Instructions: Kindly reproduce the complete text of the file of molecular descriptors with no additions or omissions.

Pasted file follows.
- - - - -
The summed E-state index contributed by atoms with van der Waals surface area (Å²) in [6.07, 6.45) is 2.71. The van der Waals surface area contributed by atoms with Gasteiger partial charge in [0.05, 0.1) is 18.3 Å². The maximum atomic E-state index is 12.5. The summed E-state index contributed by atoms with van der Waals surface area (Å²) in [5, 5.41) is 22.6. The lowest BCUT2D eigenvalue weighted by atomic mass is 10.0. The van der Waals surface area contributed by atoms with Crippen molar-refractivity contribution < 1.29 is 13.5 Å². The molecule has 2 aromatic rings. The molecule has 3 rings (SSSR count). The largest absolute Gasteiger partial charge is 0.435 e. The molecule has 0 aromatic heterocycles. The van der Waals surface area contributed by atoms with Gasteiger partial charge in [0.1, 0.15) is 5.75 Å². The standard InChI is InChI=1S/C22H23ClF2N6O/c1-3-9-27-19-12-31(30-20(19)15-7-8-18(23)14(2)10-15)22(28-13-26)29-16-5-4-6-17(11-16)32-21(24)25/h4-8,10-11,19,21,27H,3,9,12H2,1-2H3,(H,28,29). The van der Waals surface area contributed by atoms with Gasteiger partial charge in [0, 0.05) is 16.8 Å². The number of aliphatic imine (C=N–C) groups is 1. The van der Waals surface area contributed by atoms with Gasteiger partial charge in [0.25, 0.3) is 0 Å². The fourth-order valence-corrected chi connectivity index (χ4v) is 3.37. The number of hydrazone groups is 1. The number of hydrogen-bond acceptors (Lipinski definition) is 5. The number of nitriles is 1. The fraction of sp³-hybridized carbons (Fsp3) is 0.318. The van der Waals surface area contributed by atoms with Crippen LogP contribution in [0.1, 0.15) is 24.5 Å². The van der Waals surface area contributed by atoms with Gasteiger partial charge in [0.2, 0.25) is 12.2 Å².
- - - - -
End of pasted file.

The summed E-state index contributed by atoms with van der Waals surface area (Å²) in [6.07, 6.45) is 2.71. The van der Waals surface area contributed by atoms with Gasteiger partial charge in [0.05, 0.1) is 18.3 Å². The maximum atomic E-state index is 12.5. The summed E-state index contributed by atoms with van der Waals surface area (Å²) in [5, 5.41) is 22.6. The lowest BCUT2D eigenvalue weighted by atomic mass is 10.0. The van der Waals surface area contributed by atoms with Crippen molar-refractivity contribution < 1.29 is 13.5 Å². The molecule has 2 aromatic rings. The molecule has 3 rings (SSSR count). The largest absolute Gasteiger partial charge is 0.435 e. The molecule has 0 aromatic heterocycles. The van der Waals surface area contributed by atoms with Gasteiger partial charge in [0.1, 0.15) is 5.75 Å². The standard InChI is InChI=1S/C22H23ClF2N6O/c1-3-9-27-19-12-31(30-20(19)15-7-8-18(23)14(2)10-15)22(28-13-26)29-16-5-4-6-17(11-16)32-21(24)25/h4-8,10-11,19,21,27H,3,9,12H2,1-2H3,(H,28,29). The van der Waals surface area contributed by atoms with Gasteiger partial charge in [0, 0.05) is 16.8 Å². The number of aliphatic imine (C=N–C) groups is 1. The van der Waals surface area contributed by atoms with Gasteiger partial charge in [0.25, 0.3) is 0 Å². The fourth-order valence-corrected chi connectivity index (χ4v) is 3.37. The number of hydrazone groups is 1. The number of hydrogen-bond acceptors (Lipinski definition) is 5. The number of nitriles is 1. The fraction of sp³-hybridized carbons (Fsp3) is 0.318. The van der Waals surface area contributed by atoms with Crippen LogP contribution in [0.1, 0.15) is 24.5 Å². The van der Waals surface area contributed by atoms with Gasteiger partial charge in [0.2, 0.25) is 12.2 Å².